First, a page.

Griffin became a part of America's television pantheon during her four-year stint portraying Vickie Groener on NBC's Brooke Shields sitcom Suddenly Susan. The caustic redhead has since earned a reputation for dishing out the dirt on Hollywood's celebrities as part of her stand-up routine. When she took on Jerry Seinfield in her act, he made her a part of his show as the character Sally Weaver, a fictional character who blasts Seinfeld during her stand-up bit.
Griffin rolls into Lafayette on Friday for a one-night only show at the Heymann Center for Performing Arts. All proceeds from her performance will benefit Stuller Place, which provides assistance to survivors of sexual abuse and assault.
For the uninitiated, Griffin's language can get pretty foul, and her content is geared for adults. And despite all of her claims of being a sub-par celebrity, Griffin must be making her way up Hollywood's social ladder, or at least moving up to its C-List, because Miss Hollywood's handlers declined our request for an interview.
Stuller Place presents comedian Kathy Griffin at the Heymann Performing Arts Center, Friday, July 27, at 8:30 p.m. Doors open at 7:30 p.m., and tickets are $53. All proceeds benefit Stuller Place. Griffin's mature subject matter and language is recommended for a mature audience. For more information about the show or about Stuller Place, visit www.stullerplace.com.
FDA to regulate e-cigarettes, Jodie Foster gets married, Vermont to require labels on genetically-modified food, and more news for today, April 24, 2014.
Thursday's Blogs from the Bog!
A push to expand Louisiana's Medicaid program as allowed under the federal health care has been overwhelmingly rejected by the Senate health committee.
See which events are taking place during INNOV8 Lafayette this Thursday.
It’s on, y’all. Fest fIND, our annual Festival International de Louisiana reader contest, is now accepting photo submissions.
Acadiana's nightlife guide.
Louisiana welfare recipients would be prohibited in state law from spending the federal assistance at lingerie shops, tattoo parlors, nail salons and jewelry stores, under a bill that received the support Wednesday of a House committee.
Senators will consider whether to prohibit private businesses in Louisiana from paying unequal wages to employees of different genders for the same job.
Rep. Joel Robideaux has delayed bill hearings and said unless a compromise can be reached, he won't bring up the legislation this session.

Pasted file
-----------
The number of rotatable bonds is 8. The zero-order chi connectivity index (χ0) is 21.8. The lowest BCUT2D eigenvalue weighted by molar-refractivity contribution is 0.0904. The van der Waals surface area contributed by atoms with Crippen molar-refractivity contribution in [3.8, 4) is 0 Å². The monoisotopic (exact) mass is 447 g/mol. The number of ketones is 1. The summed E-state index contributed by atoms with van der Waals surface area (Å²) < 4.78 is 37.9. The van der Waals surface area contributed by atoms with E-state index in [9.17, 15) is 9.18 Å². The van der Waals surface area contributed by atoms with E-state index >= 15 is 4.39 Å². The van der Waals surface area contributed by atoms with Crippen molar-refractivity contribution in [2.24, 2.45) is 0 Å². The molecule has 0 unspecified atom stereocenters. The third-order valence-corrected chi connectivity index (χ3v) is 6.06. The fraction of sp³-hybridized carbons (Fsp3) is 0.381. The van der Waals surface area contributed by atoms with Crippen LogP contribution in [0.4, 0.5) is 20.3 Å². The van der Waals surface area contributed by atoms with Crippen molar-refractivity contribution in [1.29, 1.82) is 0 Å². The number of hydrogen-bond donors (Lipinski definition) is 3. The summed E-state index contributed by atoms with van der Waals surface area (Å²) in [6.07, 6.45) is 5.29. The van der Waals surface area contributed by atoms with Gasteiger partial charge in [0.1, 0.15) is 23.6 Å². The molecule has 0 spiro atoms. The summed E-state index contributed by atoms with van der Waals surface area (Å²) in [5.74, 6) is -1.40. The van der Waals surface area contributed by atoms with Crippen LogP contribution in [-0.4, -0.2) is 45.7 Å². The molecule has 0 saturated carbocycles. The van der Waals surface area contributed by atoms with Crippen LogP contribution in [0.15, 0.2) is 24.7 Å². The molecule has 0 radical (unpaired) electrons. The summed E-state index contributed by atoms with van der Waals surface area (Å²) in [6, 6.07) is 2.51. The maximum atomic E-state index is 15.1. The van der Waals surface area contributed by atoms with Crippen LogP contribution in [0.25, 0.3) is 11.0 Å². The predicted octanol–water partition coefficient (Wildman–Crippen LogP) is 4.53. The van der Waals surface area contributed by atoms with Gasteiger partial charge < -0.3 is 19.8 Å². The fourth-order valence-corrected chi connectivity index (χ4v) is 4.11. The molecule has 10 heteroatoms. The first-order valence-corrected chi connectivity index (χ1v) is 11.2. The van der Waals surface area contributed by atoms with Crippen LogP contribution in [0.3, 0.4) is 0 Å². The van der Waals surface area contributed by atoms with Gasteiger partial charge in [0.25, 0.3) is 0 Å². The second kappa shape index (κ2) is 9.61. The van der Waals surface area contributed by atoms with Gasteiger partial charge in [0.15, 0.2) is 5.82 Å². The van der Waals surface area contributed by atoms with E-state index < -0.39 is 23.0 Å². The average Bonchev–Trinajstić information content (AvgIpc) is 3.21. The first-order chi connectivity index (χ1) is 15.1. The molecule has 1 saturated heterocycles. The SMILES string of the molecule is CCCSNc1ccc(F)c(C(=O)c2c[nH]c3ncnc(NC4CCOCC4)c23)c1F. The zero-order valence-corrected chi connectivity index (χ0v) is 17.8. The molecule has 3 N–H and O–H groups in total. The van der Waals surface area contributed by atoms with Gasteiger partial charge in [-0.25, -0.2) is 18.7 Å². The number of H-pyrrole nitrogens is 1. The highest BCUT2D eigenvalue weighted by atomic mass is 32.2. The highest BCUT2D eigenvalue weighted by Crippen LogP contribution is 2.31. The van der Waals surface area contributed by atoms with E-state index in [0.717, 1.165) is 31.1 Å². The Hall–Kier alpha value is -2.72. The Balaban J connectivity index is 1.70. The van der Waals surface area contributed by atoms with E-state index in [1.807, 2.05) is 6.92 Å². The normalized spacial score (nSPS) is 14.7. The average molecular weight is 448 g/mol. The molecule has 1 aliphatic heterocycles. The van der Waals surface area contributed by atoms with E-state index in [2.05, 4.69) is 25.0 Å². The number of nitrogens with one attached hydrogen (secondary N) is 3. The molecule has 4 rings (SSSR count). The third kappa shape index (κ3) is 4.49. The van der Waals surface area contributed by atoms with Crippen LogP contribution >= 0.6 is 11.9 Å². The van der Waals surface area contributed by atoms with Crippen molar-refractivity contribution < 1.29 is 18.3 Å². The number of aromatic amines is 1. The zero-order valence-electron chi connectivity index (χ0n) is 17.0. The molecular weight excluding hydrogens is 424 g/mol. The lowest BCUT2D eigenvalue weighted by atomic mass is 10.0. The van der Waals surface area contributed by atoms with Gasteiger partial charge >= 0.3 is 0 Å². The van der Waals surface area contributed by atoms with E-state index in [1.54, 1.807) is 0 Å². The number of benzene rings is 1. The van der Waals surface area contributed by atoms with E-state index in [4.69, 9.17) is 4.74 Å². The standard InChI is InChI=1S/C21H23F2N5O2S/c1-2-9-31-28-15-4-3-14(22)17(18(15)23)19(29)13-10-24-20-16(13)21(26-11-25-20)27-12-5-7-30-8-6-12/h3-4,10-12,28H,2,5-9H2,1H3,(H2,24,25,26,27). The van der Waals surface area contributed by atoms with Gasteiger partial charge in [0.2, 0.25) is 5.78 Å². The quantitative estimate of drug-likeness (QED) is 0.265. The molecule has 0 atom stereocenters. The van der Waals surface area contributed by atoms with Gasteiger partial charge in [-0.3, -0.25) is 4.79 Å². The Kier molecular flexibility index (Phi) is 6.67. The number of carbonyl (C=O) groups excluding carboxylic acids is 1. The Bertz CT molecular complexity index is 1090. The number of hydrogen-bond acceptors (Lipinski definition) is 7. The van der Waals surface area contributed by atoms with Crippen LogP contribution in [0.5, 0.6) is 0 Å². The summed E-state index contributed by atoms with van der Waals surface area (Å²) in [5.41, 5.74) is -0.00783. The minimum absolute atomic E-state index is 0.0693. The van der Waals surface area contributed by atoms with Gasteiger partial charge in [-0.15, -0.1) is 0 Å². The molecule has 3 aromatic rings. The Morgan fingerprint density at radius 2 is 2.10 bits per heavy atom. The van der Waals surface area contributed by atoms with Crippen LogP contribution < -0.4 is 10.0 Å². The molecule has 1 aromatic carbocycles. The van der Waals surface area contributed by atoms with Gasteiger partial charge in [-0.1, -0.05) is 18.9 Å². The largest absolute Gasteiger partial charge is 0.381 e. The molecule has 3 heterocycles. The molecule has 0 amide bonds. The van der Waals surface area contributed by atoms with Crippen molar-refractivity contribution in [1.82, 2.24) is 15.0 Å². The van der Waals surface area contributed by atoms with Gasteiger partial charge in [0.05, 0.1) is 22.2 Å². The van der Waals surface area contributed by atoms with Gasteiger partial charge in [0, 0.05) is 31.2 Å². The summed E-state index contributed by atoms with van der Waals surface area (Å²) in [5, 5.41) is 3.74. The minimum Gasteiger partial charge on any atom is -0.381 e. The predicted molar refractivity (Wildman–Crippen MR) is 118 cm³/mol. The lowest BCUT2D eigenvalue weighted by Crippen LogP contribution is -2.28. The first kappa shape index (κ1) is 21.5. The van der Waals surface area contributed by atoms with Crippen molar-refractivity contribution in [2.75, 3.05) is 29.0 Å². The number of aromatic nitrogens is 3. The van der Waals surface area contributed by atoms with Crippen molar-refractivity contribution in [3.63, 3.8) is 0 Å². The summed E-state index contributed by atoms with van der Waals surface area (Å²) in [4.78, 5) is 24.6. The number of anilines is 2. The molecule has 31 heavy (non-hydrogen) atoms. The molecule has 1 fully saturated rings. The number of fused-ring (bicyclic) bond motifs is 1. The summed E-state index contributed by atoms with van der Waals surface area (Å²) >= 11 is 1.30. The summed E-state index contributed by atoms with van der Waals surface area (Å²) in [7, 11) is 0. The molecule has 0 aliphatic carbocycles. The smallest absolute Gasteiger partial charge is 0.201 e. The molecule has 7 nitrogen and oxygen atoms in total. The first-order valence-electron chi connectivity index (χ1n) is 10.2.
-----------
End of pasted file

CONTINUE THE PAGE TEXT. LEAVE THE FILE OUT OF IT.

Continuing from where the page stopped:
Once again, Lafayette Parish School Board President Hunter Beasley is focused on an issue that has nothing to do with the educational well-being of our public school children.
Fashion and music make great bedfellows
Producers, manufacturers, restaurants and chefs host roundtable and tasting
After exhausting his appeals all the way to the state Supreme Court, the owner of the Tiger Truck Stop in Grosse Tete has no legal remedy left save one: do an end run around the high court via a bill that would grandfather his “right” to keep a 550-pound tiger enclosed in a pin at his roadside business.
Louisiana poet Darrell Bourque has won the 2014 Louisiana Writer Award, given annually to recognize outstanding contributions to Louisiana's literary and intellectual life.
Drivers would have to secure dogs riding in truck beds while on interstate highways, if the Senate agrees to a bill backed by the House.
The easy one-piece way to style
Comfy feet for long days
Newsy bits for the whole fam
Don't forget: our annual Festival International contest begins Thursday! Win. Cool. Stuff.
An effort to prohibit employers from discriminating based on sexual orientation or gender identity was shelved Tuesday for the legislative session.
Louisiana won't lessen its penalties for marijuana possession, keeping laws on the books that allow people to be jailed up to 20 years for repeat offenses of having the drug in hand.
State bar foundation bestows honor on founder and managing partner of NeunerPate
This Wednesday, April 23, marks the first full day of INNOV8 Lafayette.
National awards recognize outstanding achievement in leadership development and leadership programs
A federal court magistrate has issued a seven-page schedule of hearings, conferences and deadlines leading up to January’s trial aimed at determining how much money BP will owe in Clean Water Act fines as a result of its 2010 Gulf of Mexico oil spill.
“This is one of the oldest divides that exists, and that divide is about the haves and the have-nots.”
Acadiana's nightlife guide.
The state’s “greedy trial lawyers” haven’t scared this oil giant away.
Local boutique celebrates all things green
It took a few weeks for the pitfalls to emerge in the governor’s $25 billion budget, but the time of judgment has finally arrived.